'Become who you are', was the lesson received by Etty Hillesum from her spiritual teacher, the palmist Julius Spier. And during the extreme conditions of the Second World War, that is what she strived to do. She remained true to herself, and through her example she has become a guiding light for many to this day. Her diary and letters bear witness to her spiritual awakening. She gradually learned to recognise a certainty in herself, a specific something that could never be taken away from her, a something that in a way made her invulnerable. In that part of her soul she recognised God.
The writing of her diary had a meditative effect upon her spirit. She ventured ever deeper into herself, eventually to discover God in the depths of her soul: "..and here is perhaps the most perfect expression of my life's feeling: I rest in myself. And that 'myself', that deepest and richest part of me in which I rest, I call 'God'."
On the day that Julius Spier died, on the very day that the Gestapo would come to take him away, Etty wrote: "You have allowed me to speak the name of God. You have been the intermediary between God and myself, and now you, my teacher, are gone, and with you my direct path to God. It is good that this happens, that is what I feel."
Etty believed that many people do not handle suffering in the way in which they perhaps need to. "People draw back from feeling suffering, and therefore become further entangled in fear and self-pity: suffering is not beneath human dignity. One can suffer either with or without dignity. What I mean is: most Westerners don't understand the art of suffering, and in its place put a thousand fears. This is no longer living, what most people do: fear, resignation, bitterness, hate, despair. My God, it is all so easily understood. But when this life is taken from them, then not so much is taken away from them? One accepts death as a part of life, including the worst form of death. And do we not live a whole life each day, and does it really make a difference if we live one day shorter or longer? I am with the hungry, with the mistreated, with the dying, every day, but I am also with the jasmin and with the piece of heaven outside my window. There is a place for everything in life. For a belief in God and for a terrible destruction."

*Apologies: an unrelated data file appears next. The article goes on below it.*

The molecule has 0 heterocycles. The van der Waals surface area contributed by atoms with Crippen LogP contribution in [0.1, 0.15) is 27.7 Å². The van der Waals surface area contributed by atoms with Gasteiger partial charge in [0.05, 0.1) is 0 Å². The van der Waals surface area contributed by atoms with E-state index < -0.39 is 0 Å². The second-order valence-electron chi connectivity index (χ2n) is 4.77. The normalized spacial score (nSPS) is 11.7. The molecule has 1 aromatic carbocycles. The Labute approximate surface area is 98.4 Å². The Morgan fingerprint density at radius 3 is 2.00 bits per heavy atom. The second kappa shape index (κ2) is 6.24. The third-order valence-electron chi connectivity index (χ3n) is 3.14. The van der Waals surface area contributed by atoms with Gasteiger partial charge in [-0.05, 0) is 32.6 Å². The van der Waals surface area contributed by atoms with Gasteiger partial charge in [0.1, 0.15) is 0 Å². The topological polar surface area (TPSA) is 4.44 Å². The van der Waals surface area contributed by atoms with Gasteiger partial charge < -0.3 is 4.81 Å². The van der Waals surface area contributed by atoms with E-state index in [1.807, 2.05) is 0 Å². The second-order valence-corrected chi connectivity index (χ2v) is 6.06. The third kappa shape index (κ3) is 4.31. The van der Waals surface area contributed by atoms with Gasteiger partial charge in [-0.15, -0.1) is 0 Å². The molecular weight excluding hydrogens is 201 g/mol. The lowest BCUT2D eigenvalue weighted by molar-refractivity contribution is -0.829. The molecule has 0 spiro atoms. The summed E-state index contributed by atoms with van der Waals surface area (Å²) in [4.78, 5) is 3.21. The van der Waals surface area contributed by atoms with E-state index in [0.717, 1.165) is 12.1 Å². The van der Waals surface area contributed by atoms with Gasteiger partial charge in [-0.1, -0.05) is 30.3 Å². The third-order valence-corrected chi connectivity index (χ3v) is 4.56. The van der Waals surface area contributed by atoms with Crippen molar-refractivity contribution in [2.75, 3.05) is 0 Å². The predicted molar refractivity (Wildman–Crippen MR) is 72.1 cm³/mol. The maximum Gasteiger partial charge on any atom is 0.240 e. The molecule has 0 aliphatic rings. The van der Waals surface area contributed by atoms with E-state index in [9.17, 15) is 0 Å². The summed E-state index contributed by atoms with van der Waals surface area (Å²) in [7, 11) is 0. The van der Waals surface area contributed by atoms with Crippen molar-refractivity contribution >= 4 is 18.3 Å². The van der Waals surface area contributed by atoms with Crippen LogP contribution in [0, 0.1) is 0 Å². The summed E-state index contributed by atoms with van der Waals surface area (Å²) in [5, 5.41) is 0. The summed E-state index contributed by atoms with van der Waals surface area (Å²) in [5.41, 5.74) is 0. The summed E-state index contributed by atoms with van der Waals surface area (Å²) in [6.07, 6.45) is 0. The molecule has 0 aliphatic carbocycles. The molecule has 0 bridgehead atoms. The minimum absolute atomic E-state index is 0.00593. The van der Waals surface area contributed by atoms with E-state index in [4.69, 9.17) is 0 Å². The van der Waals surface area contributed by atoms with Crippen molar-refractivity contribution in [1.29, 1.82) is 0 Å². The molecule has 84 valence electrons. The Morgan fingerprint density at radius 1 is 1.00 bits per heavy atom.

Etty Hillesum wrote her diary during a time of a great explosion of hatred and aggression, and in just such a time, as her only weapon, she chose love: "All catastrophes emanate from ourselves. In our inner selves we must free ourselves from everything, from every immutable possibility. From every cliché, from every tie that binds, we must have the courage to let everything go, every norm and every foothold. We must dare to make the great spring into the cosmos, dare to risk, and then, then, is life so endlessly rich and overflowing, even in its deepest suffering."
Survivors from the Westerbork camp confirm that for many in those dark days Etty was both a support and a mental shield, a shining example through the light of her personality.
On 7 September 1943 Etty Hillesum, together with her entire family, was set upon a train to Poland. A Red Cross notice reported that she had died on 30 November of that same year in Auschwitz, age 29.
You are welcome to read my second post about Etty Hillesum's life and insights here:
God will Nevertheless be Safe with Us